What is politically correct trash talk?

“Most of the talk was directed towards ... the guys he knows. He would have never talked trash to guys he didn’t know. That’s sort of a no-no in basketball. Like Reggie Love -- he was like, ‘C’mon Reggie, you gonna miss all night? I thought you were better than that Reggie.’ ”

So it’s motivational politically correct trash talk.

“Exactly. I turned in my A-game that day, I couldn’t miss. I almost felt bad. I couldn’t play him too aggressively, I didn’t want to break his nose with an unfortunate foul. He was pretty crafty with his left hand. Every time he got me down low, he found a way to score.”

Is it true that he likes to fake right, then go left?

“He normally likes to, what they call the up-and-under move, where he has the ball, fakes one way, waits for you to jump, then ducks under you. That was the favorite move that I noticed.”

He doesn't like to lose

Just how competitive is Obama?

“He’s pretty competitive. He was upset when they lost…. He knew the score. Every single time down, he said the score out loud. He played defense pretty hard, and he did not want to lose, let’s put it that way. After they lost the first game, they got together, tried to find a way to win. After they lost the second game, he was still pretty desperate to win. He did not wanna lose, he wanted no part of that.”

There was no ref, right?

“It’s the honor system. When you’re playing with the future leader of the free world, it’s the honor system times three. Most of the time, when you’re playing pickup basketball, you’re trying to get away with as much as you possibly can, but when you’re playing with him, you almost call a foul on yourself. ‘Yeah, I traveled, I’m sorry….’ It was really odd, I’m not used to playing that way, where you’re incredibly honest. It’s almost like a bunch of pro golfers playing basketball. The honor system reins supreme.”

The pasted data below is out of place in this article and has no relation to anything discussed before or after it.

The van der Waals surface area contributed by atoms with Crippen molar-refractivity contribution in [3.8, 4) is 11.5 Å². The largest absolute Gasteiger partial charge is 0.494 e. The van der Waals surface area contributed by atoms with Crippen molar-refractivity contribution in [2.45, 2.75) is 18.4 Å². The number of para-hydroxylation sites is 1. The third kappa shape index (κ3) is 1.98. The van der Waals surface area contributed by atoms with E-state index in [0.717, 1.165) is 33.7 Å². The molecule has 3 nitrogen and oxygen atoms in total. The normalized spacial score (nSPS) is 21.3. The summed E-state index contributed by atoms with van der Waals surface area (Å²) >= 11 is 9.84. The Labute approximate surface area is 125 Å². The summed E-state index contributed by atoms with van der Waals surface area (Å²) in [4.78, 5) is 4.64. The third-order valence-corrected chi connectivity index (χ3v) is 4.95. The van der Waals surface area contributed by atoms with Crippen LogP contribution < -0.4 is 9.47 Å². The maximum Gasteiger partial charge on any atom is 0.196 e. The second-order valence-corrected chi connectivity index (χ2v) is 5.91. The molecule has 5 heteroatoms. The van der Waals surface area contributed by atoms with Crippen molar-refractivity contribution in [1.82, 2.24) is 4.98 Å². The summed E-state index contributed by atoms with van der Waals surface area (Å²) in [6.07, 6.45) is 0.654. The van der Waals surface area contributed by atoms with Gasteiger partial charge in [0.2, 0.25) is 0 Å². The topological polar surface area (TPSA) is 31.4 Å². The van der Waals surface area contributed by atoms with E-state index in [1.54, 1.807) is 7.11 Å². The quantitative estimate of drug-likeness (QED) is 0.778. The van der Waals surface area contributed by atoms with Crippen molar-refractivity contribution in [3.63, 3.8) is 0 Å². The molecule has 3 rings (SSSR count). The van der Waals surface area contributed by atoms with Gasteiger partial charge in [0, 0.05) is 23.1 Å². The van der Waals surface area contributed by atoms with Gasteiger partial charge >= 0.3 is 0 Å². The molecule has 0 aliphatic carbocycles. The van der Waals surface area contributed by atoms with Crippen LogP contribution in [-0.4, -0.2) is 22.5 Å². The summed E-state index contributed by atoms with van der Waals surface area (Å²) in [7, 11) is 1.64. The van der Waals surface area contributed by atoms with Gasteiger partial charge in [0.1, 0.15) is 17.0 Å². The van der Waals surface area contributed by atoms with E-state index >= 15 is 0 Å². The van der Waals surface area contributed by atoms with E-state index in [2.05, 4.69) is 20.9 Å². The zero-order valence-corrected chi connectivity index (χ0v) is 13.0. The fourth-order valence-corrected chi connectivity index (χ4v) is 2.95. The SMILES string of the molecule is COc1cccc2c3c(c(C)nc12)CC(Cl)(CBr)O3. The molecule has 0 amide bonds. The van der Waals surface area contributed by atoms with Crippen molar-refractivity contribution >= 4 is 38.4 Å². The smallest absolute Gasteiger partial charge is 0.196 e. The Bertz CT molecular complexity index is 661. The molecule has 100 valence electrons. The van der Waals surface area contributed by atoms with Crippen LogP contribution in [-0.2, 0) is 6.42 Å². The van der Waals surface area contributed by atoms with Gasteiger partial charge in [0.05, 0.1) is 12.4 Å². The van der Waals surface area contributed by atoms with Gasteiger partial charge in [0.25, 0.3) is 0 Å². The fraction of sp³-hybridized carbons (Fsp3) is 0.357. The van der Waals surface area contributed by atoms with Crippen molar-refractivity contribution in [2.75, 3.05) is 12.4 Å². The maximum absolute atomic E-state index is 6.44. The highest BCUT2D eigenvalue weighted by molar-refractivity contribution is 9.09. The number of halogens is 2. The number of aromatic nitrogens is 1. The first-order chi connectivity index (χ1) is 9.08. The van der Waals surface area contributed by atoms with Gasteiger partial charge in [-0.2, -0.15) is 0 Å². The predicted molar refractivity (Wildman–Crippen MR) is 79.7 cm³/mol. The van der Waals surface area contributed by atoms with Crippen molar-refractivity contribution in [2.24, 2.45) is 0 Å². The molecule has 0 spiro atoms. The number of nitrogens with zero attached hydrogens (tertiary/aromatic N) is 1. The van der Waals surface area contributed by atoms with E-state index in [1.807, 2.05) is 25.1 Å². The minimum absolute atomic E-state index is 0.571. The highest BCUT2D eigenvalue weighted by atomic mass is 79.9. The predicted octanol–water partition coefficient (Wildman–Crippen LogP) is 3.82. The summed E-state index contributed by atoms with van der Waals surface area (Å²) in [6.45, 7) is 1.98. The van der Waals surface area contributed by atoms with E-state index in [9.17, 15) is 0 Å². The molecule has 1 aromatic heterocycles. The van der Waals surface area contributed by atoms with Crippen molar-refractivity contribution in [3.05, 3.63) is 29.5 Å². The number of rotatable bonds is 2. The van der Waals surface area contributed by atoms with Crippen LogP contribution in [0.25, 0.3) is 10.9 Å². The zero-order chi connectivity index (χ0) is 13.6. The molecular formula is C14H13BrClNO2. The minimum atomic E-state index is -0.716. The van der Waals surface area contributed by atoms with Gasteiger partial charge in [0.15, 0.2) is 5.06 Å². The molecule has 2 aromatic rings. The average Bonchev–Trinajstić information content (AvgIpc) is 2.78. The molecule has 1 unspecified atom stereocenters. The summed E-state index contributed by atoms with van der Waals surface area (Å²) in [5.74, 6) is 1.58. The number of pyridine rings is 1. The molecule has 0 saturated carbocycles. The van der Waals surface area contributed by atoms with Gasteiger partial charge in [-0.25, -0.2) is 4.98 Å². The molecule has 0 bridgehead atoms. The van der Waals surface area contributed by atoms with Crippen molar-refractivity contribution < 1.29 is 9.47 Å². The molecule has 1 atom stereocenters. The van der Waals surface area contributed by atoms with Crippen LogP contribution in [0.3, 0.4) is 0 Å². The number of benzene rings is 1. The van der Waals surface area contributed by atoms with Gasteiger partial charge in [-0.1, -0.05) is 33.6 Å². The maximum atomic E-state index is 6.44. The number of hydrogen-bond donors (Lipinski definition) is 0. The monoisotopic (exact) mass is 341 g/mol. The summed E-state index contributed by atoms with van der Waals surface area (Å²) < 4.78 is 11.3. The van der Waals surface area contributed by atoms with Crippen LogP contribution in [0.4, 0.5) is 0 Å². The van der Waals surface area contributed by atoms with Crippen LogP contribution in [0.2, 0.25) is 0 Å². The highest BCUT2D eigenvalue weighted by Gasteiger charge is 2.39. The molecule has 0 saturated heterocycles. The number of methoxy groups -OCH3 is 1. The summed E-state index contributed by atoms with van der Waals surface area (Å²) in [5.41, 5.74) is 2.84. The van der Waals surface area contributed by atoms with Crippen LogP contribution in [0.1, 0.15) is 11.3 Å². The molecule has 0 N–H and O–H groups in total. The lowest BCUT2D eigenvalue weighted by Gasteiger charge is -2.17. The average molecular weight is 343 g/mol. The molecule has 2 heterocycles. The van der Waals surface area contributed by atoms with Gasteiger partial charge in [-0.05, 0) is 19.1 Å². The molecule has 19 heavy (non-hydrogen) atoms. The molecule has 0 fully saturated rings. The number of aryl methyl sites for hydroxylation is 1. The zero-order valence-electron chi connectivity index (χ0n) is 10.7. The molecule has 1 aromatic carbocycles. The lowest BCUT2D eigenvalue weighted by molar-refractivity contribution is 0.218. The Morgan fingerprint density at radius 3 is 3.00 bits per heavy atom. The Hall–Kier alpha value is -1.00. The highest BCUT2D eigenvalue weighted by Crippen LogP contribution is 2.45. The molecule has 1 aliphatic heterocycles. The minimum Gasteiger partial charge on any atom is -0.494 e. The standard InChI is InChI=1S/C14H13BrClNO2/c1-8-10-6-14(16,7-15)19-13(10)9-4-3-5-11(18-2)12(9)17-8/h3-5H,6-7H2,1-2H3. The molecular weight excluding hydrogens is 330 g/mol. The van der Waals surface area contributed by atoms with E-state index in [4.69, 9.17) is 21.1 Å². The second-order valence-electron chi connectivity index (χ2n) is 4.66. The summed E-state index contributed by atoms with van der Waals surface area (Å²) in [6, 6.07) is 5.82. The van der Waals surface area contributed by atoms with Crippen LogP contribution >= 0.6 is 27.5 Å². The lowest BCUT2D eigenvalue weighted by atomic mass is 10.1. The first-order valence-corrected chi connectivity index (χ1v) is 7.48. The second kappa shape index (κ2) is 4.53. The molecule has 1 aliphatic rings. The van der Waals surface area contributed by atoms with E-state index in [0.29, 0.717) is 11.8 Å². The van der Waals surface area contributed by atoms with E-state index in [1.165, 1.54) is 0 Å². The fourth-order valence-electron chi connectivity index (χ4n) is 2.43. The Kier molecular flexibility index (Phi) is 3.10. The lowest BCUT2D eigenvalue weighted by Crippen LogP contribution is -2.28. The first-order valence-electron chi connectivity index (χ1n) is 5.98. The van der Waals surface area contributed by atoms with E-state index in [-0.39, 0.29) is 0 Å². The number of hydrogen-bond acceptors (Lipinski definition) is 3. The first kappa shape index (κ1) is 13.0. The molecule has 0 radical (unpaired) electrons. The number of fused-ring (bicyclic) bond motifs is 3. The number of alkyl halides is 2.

When Obama came back to Denver in August 2008 to accept the Democratic nomination, Lombardi got a call. How bout another game with Obama? Uh, yeah!

“He’s got an amazing memory,” says Lombardi. “He had met me once. He came up to me, remembered my name, remembered my game, described my game to his friends…. Considering how many people he has played basketball with, that’s amazing.”

Turns out, that second time – the day of the nomination speech – Obama didn’t really play.

“His aides wouldn’t let him,” Lombardi says. “He sort of shot around, and he gave a little play-by-play of what was going on, because a lot of his friends were there. Most of the guys that played basketball with him in years past, high school buddies, guys from Chicago, they were all there.”

The White House Thursday night pickup list:

Secretary of Housing & Urban Development Shaun Donovan
Secretary of Education Arne Duncan
Secretary of the Treasury Tim Geithner
Secretary of the Interior Ken Salazar
Rep. Mike Arcuri (D) of New York
Rep. John Boccieri (D) of Ohio
Rep. Brad Ellsworth (D) of Indiana
Rep. Jeff Flake (R) of Arizona
Rep. Baron Hill (D) of Indiana
Rep. Jay Inslee (D) of Washington
Rep. Frank Kratovil (D) of Maryland
Rep. Rick Larsen (D) of Washington
Rep. Patrick Murphy (D) of Pennsylvania
Rep. John Shimkus (R) of Illinois
Rep. Heath Shuler (D) of North Carolina